The Right to National Bankruptcy
People like me who believe the government should play a less active role in subsidizing healthcare costs are often asked the question "Do you believe healthcare is a basic human right?"
While this is an important philosophical question to ponder, it often lends itself to unexamined answers and political demagoguery. The imprecise answer "yes" to this question by most governments around the world (including the United States) has served mainly to accelerate healthcare-cost growth and benefit the medical-industrial complex at the expense of the public. To appreciate this point, one must consider the reality of what having a right to healthcare, as it is presently understood, actually means, and then consider who wins.
Does it mean that someone in a motor-vehicle accident has a right to emergency surgery that could save his life?
Does it mean that a teenager with leukemia has a right to potentially life-saving treatment?
Does it mean that a 60-year-old experiencing a major heart attack has a right to emergent therapy?
Does it mean that this same 60-year-old, after the heart attack is over, has a right to a cardiac rehabilitation program, routine office visits with a cardiologist, routine lab work, routine studies to monitor cardiac function, and life-long medications to control blood pressure, cholesterol, and diabetes knowing that doing these things will not eliminate the risk of another event but rather reduce it by a few percentage points a year?
Does it mean that this same person, 12 years down the road, has a right to an implantable cardioverter defibrillator, cardiac resynchronization therapy, and a left ventricular assist device for destination therapy when he eventually develops end-stage heart failure?
The above examples highlight the difference between health emergencies, which would qualify as insurable events, and other scenarios that fall under the category of health maintenance related to the progression of chronic illness, which would not be properly insurable under any rational insurance scheme. As it currently stands, all of the above cases are covered under most private insurance (now a requirement with the new healthcare law) and all public insurance plans. The right to healthcare has become synonymous with the right to medical insurance that covers all health related expenses — that's a big economic problem.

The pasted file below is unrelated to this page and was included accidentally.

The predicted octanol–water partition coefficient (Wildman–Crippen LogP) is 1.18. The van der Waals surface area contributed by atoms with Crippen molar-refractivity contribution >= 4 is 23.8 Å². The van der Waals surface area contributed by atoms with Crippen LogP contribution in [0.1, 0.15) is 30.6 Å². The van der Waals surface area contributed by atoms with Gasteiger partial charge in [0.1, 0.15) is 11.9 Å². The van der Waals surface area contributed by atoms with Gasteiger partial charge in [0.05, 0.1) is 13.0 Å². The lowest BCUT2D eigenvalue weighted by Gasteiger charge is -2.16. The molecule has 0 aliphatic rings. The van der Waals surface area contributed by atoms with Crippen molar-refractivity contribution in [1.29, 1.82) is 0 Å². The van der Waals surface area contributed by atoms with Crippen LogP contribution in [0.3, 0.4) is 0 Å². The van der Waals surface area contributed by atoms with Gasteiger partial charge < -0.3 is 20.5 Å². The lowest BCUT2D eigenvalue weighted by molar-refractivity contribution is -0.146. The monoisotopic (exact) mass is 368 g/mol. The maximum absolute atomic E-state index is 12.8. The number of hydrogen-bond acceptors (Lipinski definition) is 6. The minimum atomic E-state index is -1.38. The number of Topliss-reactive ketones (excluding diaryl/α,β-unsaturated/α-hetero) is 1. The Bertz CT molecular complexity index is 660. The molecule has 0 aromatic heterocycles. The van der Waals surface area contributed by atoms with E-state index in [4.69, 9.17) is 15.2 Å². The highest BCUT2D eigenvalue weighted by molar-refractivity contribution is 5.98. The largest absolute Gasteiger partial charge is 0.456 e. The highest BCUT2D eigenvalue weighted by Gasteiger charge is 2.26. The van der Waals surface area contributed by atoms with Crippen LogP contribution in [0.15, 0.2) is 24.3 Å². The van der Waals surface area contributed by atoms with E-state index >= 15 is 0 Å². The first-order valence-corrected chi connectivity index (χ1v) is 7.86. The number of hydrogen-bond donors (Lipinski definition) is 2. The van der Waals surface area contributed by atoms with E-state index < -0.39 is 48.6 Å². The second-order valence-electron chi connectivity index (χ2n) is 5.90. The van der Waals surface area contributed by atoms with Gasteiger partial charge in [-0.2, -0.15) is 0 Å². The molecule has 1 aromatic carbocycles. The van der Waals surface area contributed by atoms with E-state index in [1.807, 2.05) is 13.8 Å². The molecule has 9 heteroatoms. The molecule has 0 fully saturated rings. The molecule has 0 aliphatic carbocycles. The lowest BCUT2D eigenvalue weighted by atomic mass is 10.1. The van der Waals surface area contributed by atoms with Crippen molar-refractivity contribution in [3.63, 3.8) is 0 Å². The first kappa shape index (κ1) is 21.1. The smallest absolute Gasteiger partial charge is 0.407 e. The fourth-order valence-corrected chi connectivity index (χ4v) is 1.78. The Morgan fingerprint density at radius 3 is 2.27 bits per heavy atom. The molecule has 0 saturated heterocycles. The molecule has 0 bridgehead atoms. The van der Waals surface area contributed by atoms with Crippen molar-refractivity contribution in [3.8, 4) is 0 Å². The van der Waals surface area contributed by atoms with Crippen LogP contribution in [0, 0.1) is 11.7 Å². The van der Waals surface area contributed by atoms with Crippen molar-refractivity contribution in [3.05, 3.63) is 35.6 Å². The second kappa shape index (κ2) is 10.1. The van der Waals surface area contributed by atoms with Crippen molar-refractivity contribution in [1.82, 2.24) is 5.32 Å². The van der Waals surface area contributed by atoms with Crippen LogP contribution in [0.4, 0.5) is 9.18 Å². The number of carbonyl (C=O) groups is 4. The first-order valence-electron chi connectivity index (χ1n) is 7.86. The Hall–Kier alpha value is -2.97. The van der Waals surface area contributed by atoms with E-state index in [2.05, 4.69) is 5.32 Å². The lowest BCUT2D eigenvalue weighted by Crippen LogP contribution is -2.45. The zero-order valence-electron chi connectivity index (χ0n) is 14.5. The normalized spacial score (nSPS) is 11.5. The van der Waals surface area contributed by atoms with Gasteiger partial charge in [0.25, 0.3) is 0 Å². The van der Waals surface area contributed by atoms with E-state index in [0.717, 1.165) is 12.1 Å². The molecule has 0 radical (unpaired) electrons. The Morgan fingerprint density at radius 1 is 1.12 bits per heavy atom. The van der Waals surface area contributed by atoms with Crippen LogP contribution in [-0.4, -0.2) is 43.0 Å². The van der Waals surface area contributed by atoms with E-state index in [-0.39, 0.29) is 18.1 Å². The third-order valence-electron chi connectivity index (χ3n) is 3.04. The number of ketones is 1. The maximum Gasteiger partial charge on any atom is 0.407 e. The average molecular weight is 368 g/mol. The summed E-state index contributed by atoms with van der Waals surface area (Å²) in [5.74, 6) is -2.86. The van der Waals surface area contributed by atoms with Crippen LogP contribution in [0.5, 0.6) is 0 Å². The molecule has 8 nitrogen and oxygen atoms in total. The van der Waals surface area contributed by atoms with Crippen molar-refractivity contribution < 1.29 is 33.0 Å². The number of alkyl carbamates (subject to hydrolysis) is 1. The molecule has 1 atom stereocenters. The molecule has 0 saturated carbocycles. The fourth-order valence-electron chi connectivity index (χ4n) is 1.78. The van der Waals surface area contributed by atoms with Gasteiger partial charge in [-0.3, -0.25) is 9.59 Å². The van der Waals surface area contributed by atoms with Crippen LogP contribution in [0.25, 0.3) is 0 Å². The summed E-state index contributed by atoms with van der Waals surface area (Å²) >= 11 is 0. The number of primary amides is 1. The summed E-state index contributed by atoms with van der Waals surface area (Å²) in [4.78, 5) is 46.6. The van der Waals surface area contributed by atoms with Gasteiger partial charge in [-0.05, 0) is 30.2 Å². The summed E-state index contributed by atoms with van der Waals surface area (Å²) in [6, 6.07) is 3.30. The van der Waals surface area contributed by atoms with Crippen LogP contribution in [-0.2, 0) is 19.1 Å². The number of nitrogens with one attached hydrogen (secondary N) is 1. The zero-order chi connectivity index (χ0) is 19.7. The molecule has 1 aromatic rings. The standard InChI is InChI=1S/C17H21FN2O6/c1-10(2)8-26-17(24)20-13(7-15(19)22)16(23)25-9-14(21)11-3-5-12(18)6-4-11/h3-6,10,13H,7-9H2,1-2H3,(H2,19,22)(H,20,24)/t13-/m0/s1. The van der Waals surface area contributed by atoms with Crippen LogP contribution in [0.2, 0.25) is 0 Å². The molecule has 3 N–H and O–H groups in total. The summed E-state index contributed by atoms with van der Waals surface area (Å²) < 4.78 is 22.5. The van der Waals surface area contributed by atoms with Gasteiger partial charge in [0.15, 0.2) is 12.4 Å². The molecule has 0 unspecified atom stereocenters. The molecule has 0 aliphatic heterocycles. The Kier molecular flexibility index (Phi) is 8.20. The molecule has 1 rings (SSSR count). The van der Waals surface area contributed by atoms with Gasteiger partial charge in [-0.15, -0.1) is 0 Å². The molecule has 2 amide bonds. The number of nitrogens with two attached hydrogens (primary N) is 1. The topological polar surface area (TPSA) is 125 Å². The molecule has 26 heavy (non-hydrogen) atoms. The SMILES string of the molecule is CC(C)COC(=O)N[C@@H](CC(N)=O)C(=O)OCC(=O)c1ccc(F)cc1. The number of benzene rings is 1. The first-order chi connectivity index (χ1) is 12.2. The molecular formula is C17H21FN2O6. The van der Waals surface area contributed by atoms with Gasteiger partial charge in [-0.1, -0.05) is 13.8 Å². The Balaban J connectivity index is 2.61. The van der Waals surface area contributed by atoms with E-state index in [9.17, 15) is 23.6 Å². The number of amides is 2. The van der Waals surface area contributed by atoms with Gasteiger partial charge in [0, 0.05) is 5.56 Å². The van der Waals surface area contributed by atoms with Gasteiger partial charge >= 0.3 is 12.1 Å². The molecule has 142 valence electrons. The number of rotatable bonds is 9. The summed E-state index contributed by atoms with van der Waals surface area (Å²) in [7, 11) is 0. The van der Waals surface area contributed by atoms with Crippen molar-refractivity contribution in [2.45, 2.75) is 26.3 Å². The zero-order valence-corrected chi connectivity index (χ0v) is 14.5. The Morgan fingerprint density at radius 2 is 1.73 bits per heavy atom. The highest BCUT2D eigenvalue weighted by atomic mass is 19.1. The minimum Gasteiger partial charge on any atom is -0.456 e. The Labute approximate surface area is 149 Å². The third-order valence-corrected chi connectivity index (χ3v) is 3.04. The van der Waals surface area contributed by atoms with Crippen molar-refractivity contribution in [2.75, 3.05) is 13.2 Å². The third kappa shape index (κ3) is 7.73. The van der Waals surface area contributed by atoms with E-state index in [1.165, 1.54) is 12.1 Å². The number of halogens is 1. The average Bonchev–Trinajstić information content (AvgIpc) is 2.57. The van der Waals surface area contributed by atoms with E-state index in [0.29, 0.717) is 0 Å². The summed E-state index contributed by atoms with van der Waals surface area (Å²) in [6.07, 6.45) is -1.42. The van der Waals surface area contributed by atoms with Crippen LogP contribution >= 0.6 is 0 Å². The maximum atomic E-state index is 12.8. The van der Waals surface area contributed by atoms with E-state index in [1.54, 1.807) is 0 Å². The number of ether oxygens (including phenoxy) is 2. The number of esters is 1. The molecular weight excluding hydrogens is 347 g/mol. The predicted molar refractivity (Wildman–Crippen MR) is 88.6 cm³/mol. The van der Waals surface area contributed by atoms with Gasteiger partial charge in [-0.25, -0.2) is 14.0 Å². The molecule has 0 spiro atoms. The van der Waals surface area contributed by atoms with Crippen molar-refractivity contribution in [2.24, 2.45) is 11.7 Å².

Friedrich Hayek wrote,
There is no objective standard for judging how much care and effort are required in a particular case; also, as medicine advances, it becomes more and more clear that there is no limit to the amount that might profitably be spent in order to do all that is objectively possible. Moreover, it is also not true that, in our individual valuation, all that might yet be done to secure health and life has an absolute priority over other needs. As in all other decisions in which we have to deal not with certainties but with probabilities and chances, we constantly take risks and decide on the basis of economic considerations whether a particular precaution is worthwhile, i.e., by balancing the risk against other needs.
Many who push the idea that healthcare is a right strive to eliminate all personal economic considerations that ultimately affect how an individual would balance health risks against other needs. They believe one should not have to balance such things. They strive to eliminate the distinction between health emergencies, which are insurable events, and health maintenance, which cannot be properly insured against. They incorrectly believe that all healthcare decisions are a matter of life and death. This is a tremendous boon to the medical-industrial complex.
Those who strive to eliminate the economization of healthcare decisions believe they are saving people. They are not. Regardless of their intentions, they are simply accelerating healthcare-cost growth. The equation that medical care equals health is mostly incorrect.
Medical care actually plays a limited role in determining our state of health. Many studies support this. The most important was the RAND Health Insurance Experiment, a large 15-year study that examined how different levels of cost sharing, ranging from none to 95 percent, affected both the use of medical care and health outcomes. The results showed that cost sharing consistently reduced spending because patients actually sought less treatment. Those who had free care spent an average of 50 percent more per person per year than those with the highest level of cost sharing. However, despite differences in treatment, cost sharing had no adverse health effects. There were no significant differences between those with free care and those with cost sharing on any major health outcomes (figure 1).
What about the idea that as a society we should pay for health-maintenance services upstream to save on downstream healthcare costs? It sounds good but the data as presented above suggests the opposite — with few exceptions, paying for health maintenance upstream simply increases costs upstream without significantly impacting health downstream. This is true whether we are talking about primary or secondary prevention measures. In a previous article I wrote that
very few healthcare goods and services immediately impact whether an individual lives or dies and most of their benefits will go unnoticed. Instead, most of these goods and services, whether consumed in the inpatient or outpatient setting lower the medium or long-term risk of something or another by a few percentage points and in the end, we still die anyway. The value of this risk reduction is ultimately subjective.
This point cannot be emphasized enough.
Despite the above facts, benefit expansion continues unchecked, and this explains much of the extraordinary growth in healthcare costs over the last several decades (figure 2).
The data from Kotlikoff and Hagist clearly demonstrate that healthcare-cost growth is a worldwide problem. And as the figure further demonstrates, the bulk of this cost growth is attributable to benefit expansion to cover an ever-increasing amount of goods and services related to health maintenance. The real winner of this benefit expansion is the medical-industrial complex.